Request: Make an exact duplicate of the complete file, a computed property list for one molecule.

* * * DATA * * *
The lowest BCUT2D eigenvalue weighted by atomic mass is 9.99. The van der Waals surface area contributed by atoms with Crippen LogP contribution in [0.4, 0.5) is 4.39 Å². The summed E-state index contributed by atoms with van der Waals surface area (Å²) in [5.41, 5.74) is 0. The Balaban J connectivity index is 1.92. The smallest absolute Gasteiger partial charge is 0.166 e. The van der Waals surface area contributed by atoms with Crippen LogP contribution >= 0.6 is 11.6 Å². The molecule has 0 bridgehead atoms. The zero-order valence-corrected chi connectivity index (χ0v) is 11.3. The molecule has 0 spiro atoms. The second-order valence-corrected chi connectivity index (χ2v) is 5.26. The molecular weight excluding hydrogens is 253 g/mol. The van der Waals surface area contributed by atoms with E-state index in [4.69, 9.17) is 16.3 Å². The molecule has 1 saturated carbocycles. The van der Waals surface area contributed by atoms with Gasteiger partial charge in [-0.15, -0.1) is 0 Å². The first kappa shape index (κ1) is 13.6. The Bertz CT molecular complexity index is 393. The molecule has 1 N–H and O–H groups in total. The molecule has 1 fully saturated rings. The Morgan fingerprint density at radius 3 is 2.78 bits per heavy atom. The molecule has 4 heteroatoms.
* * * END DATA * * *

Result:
The lowest BCUT2D eigenvalue weighted by atomic mass is 9.99. The van der Waals surface area contributed by atoms with Crippen LogP contribution in [0.4, 0.5) is 4.39 Å². The summed E-state index contributed by atoms with van der Waals surface area (Å²) in [5.41, 5.74) is 0. The Balaban J connectivity index is 1.92. The smallest absolute Gasteiger partial charge is 0.166 e. The van der Waals surface area contributed by atoms with Crippen LogP contribution >= 0.6 is 11.6 Å². The molecule has 0 bridgehead atoms. The zero-order valence-corrected chi connectivity index (χ0v) is 11.3. The molecule has 0 spiro atoms. The second-order valence-corrected chi connectivity index (χ2v) is 5.26. The molecular weight excluding hydrogens is 253 g/mol. The van der Waals surface area contributed by atoms with E-state index in [4.69, 9.17) is 16.3 Å². The molecule has 1 saturated carbocycles. The van der Waals surface area contributed by atoms with Gasteiger partial charge in [-0.15, -0.1) is 0 Å². The first kappa shape index (κ1) is 13.6. The Bertz CT molecular complexity index is 393. The molecule has 1 N–H and O–H groups in total. The molecule has 1 fully saturated rings. The Morgan fingerprint density at radius 3 is 2.78 bits per heavy atom. The molecule has 4 heteroatoms.